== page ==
Loose Leash Walking  

Posted by — Kim in , , , , , , , , , , , , , ,

Here's a great article that I thought I would pass on...hope you find it helpful! –Kim
7 Ways to Improve Walking Your Dog on Leash
by Eric Goebelbecker
April 27, 2010

It can be like this!
Problems walking on leash is one of the more frequent reasons people seek help from a dog trainer. A nice pleasant walk with your dog is something we would all like a chance to enjoy, but it's not always easy to accomplish.
First a little note on where your dog should be on a walk. Have you heard that you should never let your dog walk in front of you because it will make him think he is the pack leader? I'm convinced that someone spread that as a rumor to see how gullible people are.
Dogs don't worry about things like this. The point is for you to walk together. Nothing more, nothing less!

Loose Leash Walking...
Here are 7 ways to improve walking on leash immediately....
Stop pulling dead in it's tracks
Sounds pretty medieval, doesn't it? Well, it's not what you think. Dogs pull because it works. If a dog pulls on leash and despite your pulling back, complaining and whatever else you might try, he still makes forward progress pulling is working. So make pulling fail once and for all: if you feel tension in the leash stop or change direction. This makes for some short (in terms of distance) and frustrating walks, but it works.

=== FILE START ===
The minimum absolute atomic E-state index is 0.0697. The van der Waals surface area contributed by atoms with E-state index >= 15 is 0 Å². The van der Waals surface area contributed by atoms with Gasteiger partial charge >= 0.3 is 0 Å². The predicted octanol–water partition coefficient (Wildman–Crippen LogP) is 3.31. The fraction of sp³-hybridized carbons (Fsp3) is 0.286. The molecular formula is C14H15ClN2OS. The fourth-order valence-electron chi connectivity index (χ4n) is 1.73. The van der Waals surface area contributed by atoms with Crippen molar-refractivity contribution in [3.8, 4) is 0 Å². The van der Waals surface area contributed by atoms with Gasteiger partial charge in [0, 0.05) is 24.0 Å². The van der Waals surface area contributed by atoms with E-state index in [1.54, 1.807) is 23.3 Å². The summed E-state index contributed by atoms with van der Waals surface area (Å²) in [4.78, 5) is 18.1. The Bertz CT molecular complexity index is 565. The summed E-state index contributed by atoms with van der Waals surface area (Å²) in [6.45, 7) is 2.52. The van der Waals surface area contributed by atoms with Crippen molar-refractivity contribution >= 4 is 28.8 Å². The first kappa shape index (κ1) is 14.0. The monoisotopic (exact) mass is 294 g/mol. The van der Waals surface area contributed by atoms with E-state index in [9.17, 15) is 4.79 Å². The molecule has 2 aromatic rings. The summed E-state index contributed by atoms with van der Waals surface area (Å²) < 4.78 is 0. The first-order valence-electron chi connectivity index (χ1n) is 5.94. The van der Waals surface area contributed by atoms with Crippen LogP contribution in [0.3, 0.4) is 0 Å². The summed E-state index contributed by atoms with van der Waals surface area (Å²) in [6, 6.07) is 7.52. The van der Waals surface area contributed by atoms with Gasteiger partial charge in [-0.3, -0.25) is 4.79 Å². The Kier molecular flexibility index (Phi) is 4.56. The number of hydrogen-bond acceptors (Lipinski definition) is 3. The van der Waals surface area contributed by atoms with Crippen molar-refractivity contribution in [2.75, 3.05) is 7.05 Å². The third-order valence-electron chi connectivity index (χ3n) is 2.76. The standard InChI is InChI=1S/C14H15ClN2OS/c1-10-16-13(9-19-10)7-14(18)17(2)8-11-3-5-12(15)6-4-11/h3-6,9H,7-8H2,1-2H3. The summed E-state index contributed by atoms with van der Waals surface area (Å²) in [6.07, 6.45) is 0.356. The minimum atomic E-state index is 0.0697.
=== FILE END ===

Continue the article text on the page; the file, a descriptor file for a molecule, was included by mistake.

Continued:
In the video (above), I demonstrate stopping when Caffeine pulls to get a treat I tossed. (Total set-up, but it illustrates the point.)
Lighten up
Stop holding the leash tight. Dogs have opposition reflex. You pull on them, they pull back. Like any other reflex, it's automatic. Keep your hands low and make sure you are not triggering this by pulling on the leash unnecessarily.
Oftentimes, problems with pulling on leash begin before the walk begins. If you cannot get your dog's attention, something else has it, and chances are your dog is going to pull toward whatever that might be. Never start a walk without eye contact. Moreover, make sure your name recognition is effective in the face of distractions.
If you are going to stop pulling completely, you may need some extra help, at least until you get some of the training done. My dog Gage's leash is attached to a SENSE-ible harness. This type of harness, one with a leash attachment in the front rather than the back, avoids triggering your dog's opposition reflex.
Speed Up!
Walking slowly is booooring! Want to keep your dog's attention? Pick up the pace!
Take a tired dog
A tired dog tends to pull less and get not get distracted as easily. Try a game of fetch, tug or tag before training. It will avoid a great deal of frustration.
Make it a game
In the video, I show a game of "Find it" with Gage. This game encourages attention (looking at me gets the next treat) and makes walking with me rewarding. This is also a great game to play when you need to walk through a distracting area.
More info: Here is a handout with some tips for loose leash walking.

Source: http://www.dogspelledforward.com/improve-walking-your-dog-on-leash
©2009 DogTime Inc.

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This entry was posted on Friday, July 23, 2010 at Friday, July 23, 2010 and is filed under , , , , , , , , , , , , , , . You can follow any responses to this entry through the comments feed .


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